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The Spokesman-Review Newspaper
Spokane, Washington  Est. May 19, 1883

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Debbie Novak: Bill would help put check on police violence

By Debbie Novak

By Debbie Novak

On the 7th of each month, from noon to 1 p.m., I go to the Spokane courthouse and talk to people about my family’s experience and the need for police accountability. Feb. 7 was the 61st such march. My son David Novak was shot and killed by a Spokane City Police officer on Jan. 7, 2019. David was shot in the back. He was unarmed. He had committed no crime. Another young man, Robert Bradley, was shot and killed by two Spokane Police officers on Sept. 4, 2022 – two of the same officers that were at David’s incident. Although Robert Bradley was killed more than 15 months ago, the prosecuting attorney has still not rendered a decision on his death.

Losing your child or your brother, father, uncle, nephew to unnecessary police violence – as hundreds of us have across Washington state – is devastating. But when you face barrier upon barrier to seeking accountability for the actions of police, it adds salt to our never healing wound. There is no path to justice because of the way the system protects law enforcement.

Despite being ranked second in the nation for the highest number of police killings per capita, the Spokane Police Department police have almost never been found to be “unjustified” in their actions that caused a death or use of excessive force.

When it comes to holding police accountable for illegal use of deadly force, a good analogy is the fox “guarding” the hen house. Local prosecuting attorneys work side by side on a daily basis with the same officers that they are required to make a determination on in a use of force incident. Our prosecuting attorneys are beholden to police and the police guild for contributions for their campaigns. This is an obvious conflict of interest.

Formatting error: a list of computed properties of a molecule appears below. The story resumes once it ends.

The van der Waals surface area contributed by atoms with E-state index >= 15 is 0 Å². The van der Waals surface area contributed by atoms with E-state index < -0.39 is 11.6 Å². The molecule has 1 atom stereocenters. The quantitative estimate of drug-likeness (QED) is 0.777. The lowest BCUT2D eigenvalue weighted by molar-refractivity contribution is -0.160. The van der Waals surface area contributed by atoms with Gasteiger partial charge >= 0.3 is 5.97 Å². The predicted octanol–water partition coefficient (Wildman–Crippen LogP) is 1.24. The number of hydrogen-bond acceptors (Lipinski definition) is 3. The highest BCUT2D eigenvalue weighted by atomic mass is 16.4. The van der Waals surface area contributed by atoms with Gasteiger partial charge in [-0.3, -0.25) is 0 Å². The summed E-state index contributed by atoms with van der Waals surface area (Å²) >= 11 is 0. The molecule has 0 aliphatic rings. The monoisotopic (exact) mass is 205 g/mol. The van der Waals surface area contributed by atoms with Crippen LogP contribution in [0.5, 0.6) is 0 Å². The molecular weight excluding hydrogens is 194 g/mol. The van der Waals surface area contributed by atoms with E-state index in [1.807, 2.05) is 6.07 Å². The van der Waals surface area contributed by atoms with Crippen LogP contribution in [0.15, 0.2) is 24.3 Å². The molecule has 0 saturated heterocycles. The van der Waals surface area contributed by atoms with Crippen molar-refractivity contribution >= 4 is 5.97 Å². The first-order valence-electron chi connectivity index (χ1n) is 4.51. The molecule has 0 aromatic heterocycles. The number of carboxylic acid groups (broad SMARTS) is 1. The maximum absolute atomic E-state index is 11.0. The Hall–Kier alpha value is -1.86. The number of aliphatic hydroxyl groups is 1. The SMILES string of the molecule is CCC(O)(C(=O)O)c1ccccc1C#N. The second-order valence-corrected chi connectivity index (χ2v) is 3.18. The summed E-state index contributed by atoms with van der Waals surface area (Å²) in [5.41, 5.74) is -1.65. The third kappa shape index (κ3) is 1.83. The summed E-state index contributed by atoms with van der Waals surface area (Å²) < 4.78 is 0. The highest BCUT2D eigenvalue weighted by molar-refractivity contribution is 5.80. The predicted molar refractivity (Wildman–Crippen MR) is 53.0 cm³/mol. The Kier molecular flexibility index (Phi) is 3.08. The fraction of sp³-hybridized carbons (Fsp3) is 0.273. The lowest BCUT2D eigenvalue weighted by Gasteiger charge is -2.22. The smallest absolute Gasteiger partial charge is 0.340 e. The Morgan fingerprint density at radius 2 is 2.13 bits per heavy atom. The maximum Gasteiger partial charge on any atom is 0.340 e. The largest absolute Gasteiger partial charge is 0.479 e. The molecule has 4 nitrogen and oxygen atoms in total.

One of the biggest challenges families who have lost loved ones to police violence face is the lack of transparency and independence involved in the process. When people in authority violate the rights of those they have power over, who believes a just outcome is possible if they investigate themselves? It isn’t the prosecuting attorney’s job to decide if an officer is guilty or not, it is to determine if there is enough evidence to try that officer before their peers or before a jury. But because of the inherent conflicts of interest, prosecution of police violence is extremely rare. Prosecuting attorneys, just like police, need to be held accountable.

This year, Washington lawmakers have the opportunity to create the kind of systemic change we need. House Bill 1579 would establish a mechanism for independent prosecutions within the Office of the Attorney General of criminal conduct arising from police use of force where a homicide occurs. This measure will help assure impacted families, the public and the officers involved, that a decision to prosecute was made based on an independent review of the evidence.

When our family members are profiled and gunned down, it is a blatant disregard for human life. Because of the lack of systems to hold police accountable, the public will continue to be at risk of becoming victims of misconduct and illegal deadly force by the very people who are supposed to protect us. Until there is independence in the systems responsible for investigating and prosecuting misconduct, we won’t have accountability for law enforcement’s use of deadly force. Families will be left with no pathway to justice for the loss of our loved ones. This system leaves a family feeling helpless.

Nothing can bring David or Robert back, but increasing police accountability will help prevent more families from losing their loved ones to unnecessary police violence. Establishing an statewide independent prosecutor will help put a stop to the practice of sweeping it under the rug when it happens. As a good friend of mine recently said, “What are they afraid of?” This will lighten the workload of our prosecuting attorneys, be a cost savings to local governments and serve as some measure of restoring faith in the justice system.

Debbie Novak lives in the Spokane area and is a member of the Washington Coalition for Police Accountability. Novak has worked in law enforcement as a dispatcher with the Spokane Police Department.